For the wall opposite the passion flower I would like to install a herb garden.  A vertical planter, ideally made of wood, that can hold a wide variety of plants.  I was originally thinking about a homemade pallet, but I was a bit worried about the wood treatment that could get into the plants.  It would be safer to look for one at the store. The wall gets about four hours of direct sunlight each day and lots of bright light, which should be enough for my herbs.

Here are some items which I think would fit perfectly in the above set up.  

The table below from Furniture Designhouse  is only 20 inches (50 cm) in diameter just enough to fit one person.  It does not come with a matching chair, however, it's foldable.  Since the space is so small, a foldable table is great, because it can be put away when doing some gardening, and then  put up when it is time to relax. Now to find a foldable chair to match.

The jar below from Amadeo Design is made of stone resin, which makes it ideal for outside and is light enough to carry around.  At 40 inches (1 meter) high it is big enough to fill the corner. I can just see that Russelia.

Roman Oil Jar, 27 by 27 by 40-Inch

This vertical planter by Gronomics is great because it is quite compact, and comes with its own irrigation system, just plugin in a hose and you can forget about the plants.  It is also made out of unfinished cedar wood which is safe.   At 32 inches (80 cm) wide, it fits nicely on the wall right next to the Roman Oil Jar.

Vertical Garden Planter, 32-Inch by 45-Inch by 9-Inch

So there it is, my minature garden.  By keeping things simple, and not being afraid to consider big items for a small space I think I can manage to turn my yard from a cluttered space into a lovely container garden.


Sunday, June 16, 2013

The Challenges Of Blogging About a Passion Flower

This week I meant to write a long post about the passion flower vine I added to my garden a few weeks ago.  I wanted to write about the incredible flowers that are blooming every day now, about its fast growth doubling in size in just three weeks, and about the fact that the vine is slowly but surely trying to get into my house.  I meant to write all this, but I didn't.

Passion Flower

When blogging about my garden, it is very easy to write posts that have been written and re-written all over the net.  I have a few container plants that are quite common, and the simplest thing to do would be to write about how to take care of them, how the changes in weather is affecting them, how they are growing and so on.  I have done this in other posts for other plants, and I was planning to do just that with the passion flower, this is a log of my plants after all.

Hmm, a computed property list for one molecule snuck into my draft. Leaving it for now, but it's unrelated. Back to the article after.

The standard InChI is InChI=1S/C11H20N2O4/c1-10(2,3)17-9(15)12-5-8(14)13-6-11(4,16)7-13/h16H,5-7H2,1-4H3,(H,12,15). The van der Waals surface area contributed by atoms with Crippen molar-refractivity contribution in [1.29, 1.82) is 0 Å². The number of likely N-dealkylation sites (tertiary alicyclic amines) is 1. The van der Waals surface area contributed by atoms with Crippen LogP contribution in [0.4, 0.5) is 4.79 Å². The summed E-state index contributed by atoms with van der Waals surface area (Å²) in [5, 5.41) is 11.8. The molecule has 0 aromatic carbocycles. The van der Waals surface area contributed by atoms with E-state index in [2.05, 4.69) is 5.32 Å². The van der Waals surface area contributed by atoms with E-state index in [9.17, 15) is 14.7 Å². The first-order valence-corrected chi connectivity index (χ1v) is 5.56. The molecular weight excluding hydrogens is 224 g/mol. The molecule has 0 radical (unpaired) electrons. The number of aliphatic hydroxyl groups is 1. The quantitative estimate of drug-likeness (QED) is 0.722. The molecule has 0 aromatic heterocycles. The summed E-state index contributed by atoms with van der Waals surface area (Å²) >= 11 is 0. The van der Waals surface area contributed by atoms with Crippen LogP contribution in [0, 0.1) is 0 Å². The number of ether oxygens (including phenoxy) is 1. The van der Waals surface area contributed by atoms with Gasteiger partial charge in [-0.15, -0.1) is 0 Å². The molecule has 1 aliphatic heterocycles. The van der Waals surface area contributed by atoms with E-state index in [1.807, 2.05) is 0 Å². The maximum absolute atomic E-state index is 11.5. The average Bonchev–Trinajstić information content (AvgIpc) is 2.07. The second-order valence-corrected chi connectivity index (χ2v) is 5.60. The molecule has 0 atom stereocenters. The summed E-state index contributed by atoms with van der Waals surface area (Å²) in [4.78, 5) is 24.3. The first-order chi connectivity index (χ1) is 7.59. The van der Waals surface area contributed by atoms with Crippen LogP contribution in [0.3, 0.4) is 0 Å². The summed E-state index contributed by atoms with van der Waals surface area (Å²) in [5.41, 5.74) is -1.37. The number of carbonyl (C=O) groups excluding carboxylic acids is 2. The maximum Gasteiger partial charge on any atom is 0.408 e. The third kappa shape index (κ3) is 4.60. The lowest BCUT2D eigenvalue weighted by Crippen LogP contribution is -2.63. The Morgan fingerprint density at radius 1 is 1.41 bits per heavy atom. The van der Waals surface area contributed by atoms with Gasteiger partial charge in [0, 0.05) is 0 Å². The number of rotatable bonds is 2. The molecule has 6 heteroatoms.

Passion Flower

As I was doing my research on the plant, I realized, why do I have to repeat what's out there, what value is my blog post going to add to the reader? The challenge then became, how to write something interesting about the passion flower that the readers can enjoy, without repeating what others have written many times before.  

In my search to find interesting posts, one of two things normally happens.  An idea may come to me, which I then try to support with good pictures.  Alternatively, the garden will show me something interesting, where I take the pictures first, and then I try to explain it in a blog post.  It is not always clear which comes first, but I do find myself in situations where I have pictures, but no post, or the other way around.

Coming back to the subject, I have taken quite a few pictures of my passion flower now, but the post still eludes me.  What can I write about a passion flower that no one has written about before.  How can I look at this from a different angle?  Nothing comes to me, I find myself uninspired. It's such a wonderful plant, however, that I still take pictures to mark its progress, and this brings me to another point.  Are the pictures any good? Not really.

Summer has come all of a sudden, two days ago, without warning.  My garden has turned into a dust bowl, full of soil blowing in from the surrounding fields.  With no rain to wash them down, my plants look like they have been abandoned for years gathering dust, even though it has only been a few days.  Not the ideal environment to take pictures. I could spend a few hours hosing them down, trying to get the soil off the leaves, letting them dry, and take a few pictures for my blog post, but it's too much work in this summer heat.  

passion flower

So here I find myself with no post, and dusty pictures.  I am waiting for the vine to crawl in some unexpected manner, or to do something so outrageous as to warrant a blog post.  In the meantime, I check on it everyday, train it, teach it how to crawl in the right direction, talk to it, and marvel at its beautiful flowers.  I still take pictures, perhaps they can catch something I missed.  Until that day comes, however, my post about the passion flower is going to have to wait.


Friday, June 14, 2013

The Cactus Trio

This week I have acquired three more cactus plants for my container garden, thanks to my generous aunt.  Not much to say about them at this time, but stay tuned for my much needed cactus display!

cactus, brophyllum
Fuzzy Cactus - aka Brophyllum

cactus, portulacaria afra
Green Cactus - aka Portulacaria Afra

Spindly Cactus

Happy weekend everyone, hope you have a good one now that summer is on the way.  For those of you in the southern hemisphere, hope the weather treats you kindly :)